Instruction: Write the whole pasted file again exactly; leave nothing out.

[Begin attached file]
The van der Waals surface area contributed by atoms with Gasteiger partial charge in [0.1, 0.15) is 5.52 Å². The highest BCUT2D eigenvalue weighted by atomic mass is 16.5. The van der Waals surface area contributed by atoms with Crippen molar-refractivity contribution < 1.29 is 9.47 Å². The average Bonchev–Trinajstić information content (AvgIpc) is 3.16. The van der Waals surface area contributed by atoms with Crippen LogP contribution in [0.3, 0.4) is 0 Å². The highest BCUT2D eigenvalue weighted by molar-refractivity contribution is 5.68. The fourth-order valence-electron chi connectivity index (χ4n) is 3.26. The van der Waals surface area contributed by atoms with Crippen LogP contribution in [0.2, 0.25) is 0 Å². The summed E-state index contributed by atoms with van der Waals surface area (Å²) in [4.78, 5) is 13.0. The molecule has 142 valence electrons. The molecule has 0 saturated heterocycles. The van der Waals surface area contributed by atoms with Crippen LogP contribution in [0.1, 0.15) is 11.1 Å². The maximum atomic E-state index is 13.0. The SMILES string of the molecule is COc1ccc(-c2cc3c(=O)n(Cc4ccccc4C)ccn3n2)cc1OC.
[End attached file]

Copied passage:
The van der Waals surface area contributed by atoms with Gasteiger partial charge in [0.1, 0.15) is 5.52 Å². The highest BCUT2D eigenvalue weighted by atomic mass is 16.5. The van der Waals surface area contributed by atoms with Crippen molar-refractivity contribution < 1.29 is 9.47 Å². The average Bonchev–Trinajstić information content (AvgIpc) is 3.16. The van der Waals surface area contributed by atoms with Crippen LogP contribution in [0.3, 0.4) is 0 Å². The highest BCUT2D eigenvalue weighted by molar-refractivity contribution is 5.68. The fourth-order valence-electron chi connectivity index (χ4n) is 3.26. The van der Waals surface area contributed by atoms with Crippen LogP contribution in [0.2, 0.25) is 0 Å². The summed E-state index contributed by atoms with van der Waals surface area (Å²) in [4.78, 5) is 13.0. The molecule has 142 valence electrons. The molecule has 0 saturated heterocycles. The van der Waals surface area contributed by atoms with Crippen LogP contribution in [0.1, 0.15) is 11.1 Å². The maximum atomic E-state index is 13.0. The SMILES string of the molecule is COc1ccc(-c2cc3c(=O)n(Cc4ccccc4C)ccn3n2)cc1OC.